This is where the value comes in. There are many customers looking for more than just the price. They want to know "what else." With digital cameras, the questions are often, "What else do I need? How much additional memory would you recommend? Do I need a card reader? What kind of battery do I need? What kind of charger?" I answered questions patiently and put together a package deal which also included software - much of which was available free on the Internet. Many people don't realize that there is plenty of freeware available which is just as good as the commercial version, or perhaps they don't have the time to search the net and test out all those programs. But I put together a full CD of video burning, photo editing and other software which I included free with each order. The cost was minimal, the perceived value high. If I couldn't compete on the price of the camera alone, by the time the entire package was put together, I was probably pretty close to the same deal at one of the "big sites."

6) Offer a newsletter and/or contest - a reason for visitors to email you and hear from you on a regular basis.

Your site will get two kinds of visitors. There are methodical guests who want to learn something and make an informed decision. They will follow your links and read the articles because they are gaining knowledge. By the time they come to a conclusion, they will appreciate your efforts and are prepared to "reward" you by placing an order. Even if they don't make the purchase immediately, having spent so much time on your site, they will remember it for next time (and offering a guest book or ezine subscription helps you remind them).

There are also folks who either know exactly what they want or are impatient and have no time to read. They just want to see the item and the price. The only way these folks will buy from you is if you have the lowest price. There is really nothing else you can do. But there is no reason to write anyone off. Don't make them hunt. Offer a link that takes them directly to items and prices. I have been on sites where simply finding this information was a task. I have also been to sites where adding things to the cart was a chore and checking out required numerous clicks.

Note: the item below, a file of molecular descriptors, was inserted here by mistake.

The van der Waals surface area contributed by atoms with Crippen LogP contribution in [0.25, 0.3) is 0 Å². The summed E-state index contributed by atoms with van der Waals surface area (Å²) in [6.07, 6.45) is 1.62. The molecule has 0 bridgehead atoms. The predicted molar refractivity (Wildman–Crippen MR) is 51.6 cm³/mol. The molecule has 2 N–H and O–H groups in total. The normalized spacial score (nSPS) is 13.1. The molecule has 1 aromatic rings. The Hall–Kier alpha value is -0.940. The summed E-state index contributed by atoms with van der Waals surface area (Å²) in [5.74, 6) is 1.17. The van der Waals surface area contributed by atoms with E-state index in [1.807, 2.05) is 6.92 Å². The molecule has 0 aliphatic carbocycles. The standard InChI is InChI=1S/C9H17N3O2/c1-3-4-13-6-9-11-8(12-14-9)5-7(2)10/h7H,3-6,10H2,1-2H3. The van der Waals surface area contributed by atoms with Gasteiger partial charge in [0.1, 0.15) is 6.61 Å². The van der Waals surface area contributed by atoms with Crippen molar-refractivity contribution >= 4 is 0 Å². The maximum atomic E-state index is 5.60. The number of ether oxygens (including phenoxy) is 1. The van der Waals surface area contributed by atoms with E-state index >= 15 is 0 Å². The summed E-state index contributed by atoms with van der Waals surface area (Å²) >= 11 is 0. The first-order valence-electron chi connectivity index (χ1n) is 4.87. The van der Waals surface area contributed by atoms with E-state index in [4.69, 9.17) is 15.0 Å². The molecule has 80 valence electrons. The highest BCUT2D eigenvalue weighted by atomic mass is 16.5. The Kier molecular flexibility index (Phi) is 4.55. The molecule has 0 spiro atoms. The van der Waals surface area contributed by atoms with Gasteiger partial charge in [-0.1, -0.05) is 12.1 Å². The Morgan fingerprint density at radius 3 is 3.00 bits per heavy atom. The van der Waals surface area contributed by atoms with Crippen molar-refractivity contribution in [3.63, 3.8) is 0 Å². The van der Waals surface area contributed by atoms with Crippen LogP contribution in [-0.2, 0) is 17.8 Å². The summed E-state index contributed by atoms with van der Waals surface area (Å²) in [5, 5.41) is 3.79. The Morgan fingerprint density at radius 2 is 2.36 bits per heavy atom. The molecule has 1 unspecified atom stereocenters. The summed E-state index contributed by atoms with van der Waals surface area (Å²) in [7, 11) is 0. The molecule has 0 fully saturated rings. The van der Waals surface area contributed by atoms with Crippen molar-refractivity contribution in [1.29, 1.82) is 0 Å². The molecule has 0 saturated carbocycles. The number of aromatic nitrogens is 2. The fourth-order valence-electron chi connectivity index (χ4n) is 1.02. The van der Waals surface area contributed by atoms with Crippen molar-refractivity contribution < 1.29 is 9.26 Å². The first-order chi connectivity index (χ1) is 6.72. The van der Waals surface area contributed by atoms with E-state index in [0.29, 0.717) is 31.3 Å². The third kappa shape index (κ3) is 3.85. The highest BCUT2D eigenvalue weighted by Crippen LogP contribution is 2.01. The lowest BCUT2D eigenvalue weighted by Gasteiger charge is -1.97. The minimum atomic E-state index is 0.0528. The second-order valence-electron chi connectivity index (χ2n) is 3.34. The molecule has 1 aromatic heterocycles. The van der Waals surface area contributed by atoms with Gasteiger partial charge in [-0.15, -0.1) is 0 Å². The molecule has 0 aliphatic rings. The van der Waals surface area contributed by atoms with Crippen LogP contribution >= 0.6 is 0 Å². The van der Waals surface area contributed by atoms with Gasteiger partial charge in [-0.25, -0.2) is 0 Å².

Another tip: put the total cost up front. Don't make them have to go through the entire checkout process to discover the handling and/or any other charges. If I can't see the full amount I will pay BEFORE I am asked for my name, address and billing info, I will abandon the cart. But how do you determine shipping before you have the customer's address? On some sites you can enter the zip code and have the shipping calculated. That's better than having to enter the entire address. But I wanted to make it even easier. So for a while I offered free shipping on my site and built the cost into the price of the items. Then I realized this wasn't fair to customers who placed large orders. It cost me 4.80 to ship 5 cartridges via USPS priority, so I built this into the price. However it doesn't cost 9.60 to ship 10. I decided to set a flat shipping rate of $7 regardless of quantity. The extra I made on the smaller orders would help pay the difference on the larger orders and the rest would be covered by the increased profit on quantity sales. Not only did this make it easier to program my website, it resulted in larger orders. Since I started selling more, I started buying more and received quantity discounts from my distributors. So in the end, my customers and I both gained.

Finally, do not force your customers to create an account to place an order. I have on occasion found a good deal on a site I never visited before. But if the site forces me to create an account in order to buy it, I usually leave. Wy would I want my information stored on yet another server whose security may be questionable and subject to hacking? If I am paying with Paypal, all I should have to do is select the item and click the Paypal button. I remember watching my sales jump exponentially in the days which followed my adding the Paypal button to my site.